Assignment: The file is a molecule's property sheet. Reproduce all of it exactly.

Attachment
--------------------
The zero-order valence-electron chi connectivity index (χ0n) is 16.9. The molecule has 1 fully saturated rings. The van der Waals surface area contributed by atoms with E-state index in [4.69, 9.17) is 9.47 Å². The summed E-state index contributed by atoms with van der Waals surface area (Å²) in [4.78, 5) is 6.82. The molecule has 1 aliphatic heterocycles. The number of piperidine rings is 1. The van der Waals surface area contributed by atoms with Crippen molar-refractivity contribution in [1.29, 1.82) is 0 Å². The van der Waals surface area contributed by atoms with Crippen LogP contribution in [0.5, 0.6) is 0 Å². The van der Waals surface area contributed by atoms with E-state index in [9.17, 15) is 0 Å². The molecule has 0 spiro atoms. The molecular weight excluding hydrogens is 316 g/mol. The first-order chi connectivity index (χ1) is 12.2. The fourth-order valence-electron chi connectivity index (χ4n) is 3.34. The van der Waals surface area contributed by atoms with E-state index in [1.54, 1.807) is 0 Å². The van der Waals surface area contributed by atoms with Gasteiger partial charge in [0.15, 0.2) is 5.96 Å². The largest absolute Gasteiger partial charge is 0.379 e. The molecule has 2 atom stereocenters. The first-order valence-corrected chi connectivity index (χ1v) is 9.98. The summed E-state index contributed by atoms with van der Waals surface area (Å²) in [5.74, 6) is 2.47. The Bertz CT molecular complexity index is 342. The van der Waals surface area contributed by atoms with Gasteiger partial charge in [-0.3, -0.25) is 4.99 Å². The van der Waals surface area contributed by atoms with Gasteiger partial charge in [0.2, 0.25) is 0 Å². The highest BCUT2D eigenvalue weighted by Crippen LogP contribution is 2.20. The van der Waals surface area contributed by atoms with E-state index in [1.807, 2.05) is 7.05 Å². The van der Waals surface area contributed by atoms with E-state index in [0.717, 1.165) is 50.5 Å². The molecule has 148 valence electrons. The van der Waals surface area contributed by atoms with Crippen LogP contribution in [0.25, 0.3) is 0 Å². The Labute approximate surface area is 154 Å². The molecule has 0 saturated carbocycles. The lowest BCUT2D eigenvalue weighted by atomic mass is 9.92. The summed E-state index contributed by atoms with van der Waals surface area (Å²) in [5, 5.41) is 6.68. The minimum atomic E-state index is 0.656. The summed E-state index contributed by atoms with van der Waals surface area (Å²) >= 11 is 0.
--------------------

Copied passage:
The zero-order valence-electron chi connectivity index (χ0n) is 16.9. The molecule has 1 fully saturated rings. The van der Waals surface area contributed by atoms with E-state index in [4.69, 9.17) is 9.47 Å². The summed E-state index contributed by atoms with van der Waals surface area (Å²) in [4.78, 5) is 6.82. The molecule has 1 aliphatic heterocycles. The number of piperidine rings is 1. The van der Waals surface area contributed by atoms with Crippen molar-refractivity contribution in [1.29, 1.82) is 0 Å². The van der Waals surface area contributed by atoms with Crippen LogP contribution in [0.5, 0.6) is 0 Å². The van der Waals surface area contributed by atoms with E-state index in [9.17, 15) is 0 Å². The molecule has 0 spiro atoms. The molecular weight excluding hydrogens is 316 g/mol. The first-order chi connectivity index (χ1) is 12.2. The fourth-order valence-electron chi connectivity index (χ4n) is 3.34. The van der Waals surface area contributed by atoms with E-state index in [1.54, 1.807) is 0 Å². The van der Waals surface area contributed by atoms with Gasteiger partial charge in [0.15, 0.2) is 5.96 Å². The largest absolute Gasteiger partial charge is 0.379 e. The molecule has 2 atom stereocenters. The first-order valence-corrected chi connectivity index (χ1v) is 9.98. The summed E-state index contributed by atoms with van der Waals surface area (Å²) in [5.74, 6) is 2.47. The Bertz CT molecular complexity index is 342. The van der Waals surface area contributed by atoms with Gasteiger partial charge in [-0.3, -0.25) is 4.99 Å². The van der Waals surface area contributed by atoms with Gasteiger partial charge in [0.2, 0.25) is 0 Å². The highest BCUT2D eigenvalue weighted by Crippen LogP contribution is 2.20. The van der Waals surface area contributed by atoms with E-state index in [1.807, 2.05) is 7.05 Å². The van der Waals surface area contributed by atoms with E-state index in [0.717, 1.165) is 50.5 Å². The molecule has 148 valence electrons. The van der Waals surface area contributed by atoms with Crippen LogP contribution in [0.25, 0.3) is 0 Å². The Labute approximate surface area is 154 Å². The molecule has 0 saturated carbocycles. The lowest BCUT2D eigenvalue weighted by atomic mass is 9.92. The summed E-state index contributed by atoms with van der Waals surface area (Å²) in [5, 5.41) is 6.68. The minimum atomic E-state index is 0.656. The summed E-state index contributed by atoms with van der Waals surface area (Å²) >= 11 is 0.